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J. People Plants Environ > Volume 24(5); 2021 > Article
Sung and Ki: Effects of Educational and Cultural Facilities on Housing Prices in Seoul from an Accessibility Perspective


Background and objective: A great deal of previous research has highlighted the value of educational and cultural facilities embedded in housing prices, by taking a large spatial area as the focus, such as the city or district level. However, few studies have investigated the extent to which educational and cultural facilities influence the formation of housing prices from an accessibility perspective. This study aims to identify the value of educational and cultural facilities embedded in the housing prices in Seoul Metropolitan City with a focus on the concept of the residents’ neighbourhood and accessibility.
Methods: To this end, this research used a spatial regression model with educational and cultural facilities as the independent variables and housing prices as the dependent variable. The model assessed the accessibility of cultural and educational facilities by considering geographic effects.
Results: The findings are as follows. First, the spatial error model was found to be the best fit for multi-unit housing, while the spatial lag model was more appropriate for single-unit housing and apartments. Second, private educational facilities and art museums had positive effects on single- and multi-unit housing prices, while historical sites had a negative effect. Finally, private educational facilities positively influenced apartment prices, whereas public libraries and urban park areas had a negative effect.
Conclusion: These findings indicate that the accessibility of educational and cultural facilities reflects residents’ preferences and needs, which will ultimately influence housing prices.


How is housing appraised? Are the physical characteristics of housing the only indicators of its value? While these have been ongoing questions in housing research, many researchers have also discussed housing prices per se or in relation to locational characteristics (Dong et al., 2019; Li et al., 2019; Wittowsky et al., 2020). In reality, housing prices reflect not only the physical characteristics of a house itself but also the various elements of its location and surrounding environment (Adair et al., 2000; Dong et al., 2019; Lan et al., 2018; Li et al., 2019; Zahirovic-Herbert and Gibler, 2020). In particular, the neighbourhood plays an important role (Bramley et al. 2008; Lan et al., 2018; Wittowsky et al., 2020), in that housing prices vary significantly among different submarkets segmented according to accessibility (Adair et al., 2000; Feng et al., 2020; Ki and Sung, 2020; Sung and Ki, 2021).
Previous Seoul-based case studies, which mainly focused on how urban public facilities affect housing prices over a large area, such as a residential district (Jin and Sohn, 2005; Kim, 2012; Kim and Lee 2007; Lee, 2010), have primarily addressed the extent to which access to educational facilities influences housing prices. Further, recent studies on cultural facilities and green spaces have explicitly demonstrated that residents appreciate residential areas with access to cultural facilities and green spaces, and that housing prices vary according to this accessibility (Kang, 2014; Park et al., 2017; Sung and Ki, 2021; Yim and Kim, 2020; Yuan et al., 2020).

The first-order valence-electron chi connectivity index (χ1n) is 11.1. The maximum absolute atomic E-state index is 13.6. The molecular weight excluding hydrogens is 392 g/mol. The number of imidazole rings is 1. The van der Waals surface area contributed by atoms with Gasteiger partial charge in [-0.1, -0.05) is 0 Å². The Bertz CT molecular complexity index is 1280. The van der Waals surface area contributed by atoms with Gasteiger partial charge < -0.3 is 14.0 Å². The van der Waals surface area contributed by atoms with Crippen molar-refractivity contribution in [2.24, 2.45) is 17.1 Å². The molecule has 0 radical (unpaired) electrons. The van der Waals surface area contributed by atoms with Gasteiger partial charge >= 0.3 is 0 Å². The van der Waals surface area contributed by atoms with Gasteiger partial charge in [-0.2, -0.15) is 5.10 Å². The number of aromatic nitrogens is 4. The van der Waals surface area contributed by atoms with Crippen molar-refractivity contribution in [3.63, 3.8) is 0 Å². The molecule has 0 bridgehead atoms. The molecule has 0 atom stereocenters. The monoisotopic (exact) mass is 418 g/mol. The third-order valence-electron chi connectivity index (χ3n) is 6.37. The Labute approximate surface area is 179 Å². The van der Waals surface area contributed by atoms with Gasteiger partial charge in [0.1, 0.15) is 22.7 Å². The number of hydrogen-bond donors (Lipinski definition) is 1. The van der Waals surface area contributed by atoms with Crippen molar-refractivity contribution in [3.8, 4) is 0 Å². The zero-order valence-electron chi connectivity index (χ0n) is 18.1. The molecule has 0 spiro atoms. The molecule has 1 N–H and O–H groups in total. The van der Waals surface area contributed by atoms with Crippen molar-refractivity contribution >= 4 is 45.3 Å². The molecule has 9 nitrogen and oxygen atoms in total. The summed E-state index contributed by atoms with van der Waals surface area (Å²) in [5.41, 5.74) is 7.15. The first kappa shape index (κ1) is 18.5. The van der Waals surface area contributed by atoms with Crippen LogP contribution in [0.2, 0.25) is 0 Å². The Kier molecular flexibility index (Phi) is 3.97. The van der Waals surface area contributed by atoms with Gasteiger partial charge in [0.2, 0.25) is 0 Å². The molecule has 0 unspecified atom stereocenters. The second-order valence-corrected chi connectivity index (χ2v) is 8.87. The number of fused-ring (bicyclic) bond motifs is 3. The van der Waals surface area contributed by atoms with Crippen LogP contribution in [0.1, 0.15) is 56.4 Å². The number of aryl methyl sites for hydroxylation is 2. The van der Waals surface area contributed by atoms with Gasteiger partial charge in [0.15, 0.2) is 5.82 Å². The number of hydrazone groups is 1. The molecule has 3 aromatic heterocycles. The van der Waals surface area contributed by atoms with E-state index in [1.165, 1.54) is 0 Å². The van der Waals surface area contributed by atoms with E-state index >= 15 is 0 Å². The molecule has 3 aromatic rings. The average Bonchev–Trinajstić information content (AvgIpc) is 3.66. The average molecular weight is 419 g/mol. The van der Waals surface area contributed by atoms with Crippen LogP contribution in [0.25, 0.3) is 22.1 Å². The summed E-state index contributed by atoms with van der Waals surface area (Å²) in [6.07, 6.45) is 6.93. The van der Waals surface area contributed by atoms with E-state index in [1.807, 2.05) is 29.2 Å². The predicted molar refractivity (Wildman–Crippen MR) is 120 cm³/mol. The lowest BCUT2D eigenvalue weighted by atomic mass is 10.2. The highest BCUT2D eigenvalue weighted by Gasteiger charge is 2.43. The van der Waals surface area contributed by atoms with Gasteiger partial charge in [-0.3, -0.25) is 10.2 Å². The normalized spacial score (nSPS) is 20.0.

But thus far, few studies have explored urban public facilities in terms of accessibility within the residents’ immediate neighbourhoods; namely, the area covering a radius of approximately 700 meters from one’s residence. In particular, cultural and educational facilities in close proximity (i.e., located at a psychologically comfortable walking distance from a resident’s dwelling) have been rarely considered (Oh, 2014). Therefore, this study aims to analyse easily accessible educational and cultural facilities, following Ki and Sung (2020), to bridge the abovementioned research gap in housing studies. Specifically, it addresses the lack of studies on housing price formation by employing the concept of accessibility for residents, thereby contributing to housing policy.
The remainder of this paper is organized as follows. In the next section, we discuss the research methods and processes based on a review of the related literature to determine the theoretical background and analysis framework. In Section 3, this study presents and interprets the research results, and Section 4 provides the conclusions and implications of the findings.

Research Methods

Study framework

Previously, the main location factors that have been identified as influencing housing prices included accessibility of the central business district (CBD), transportation costs, or the spatial pattern of amenities in a city. Specifically, the Alonso-Muth-Mills (AMM) urban economic model suggests a monocentric urban structure, in which housing prices close to the CBD are higher than their suburban counterparts due to the additional transportation costs for accessing the CBD (Kulish et al., 2012). However, this model does not work effectively in a polycentric spatial structure because it fails to consider certain complex behaviours (Wittowsky et al., 2020).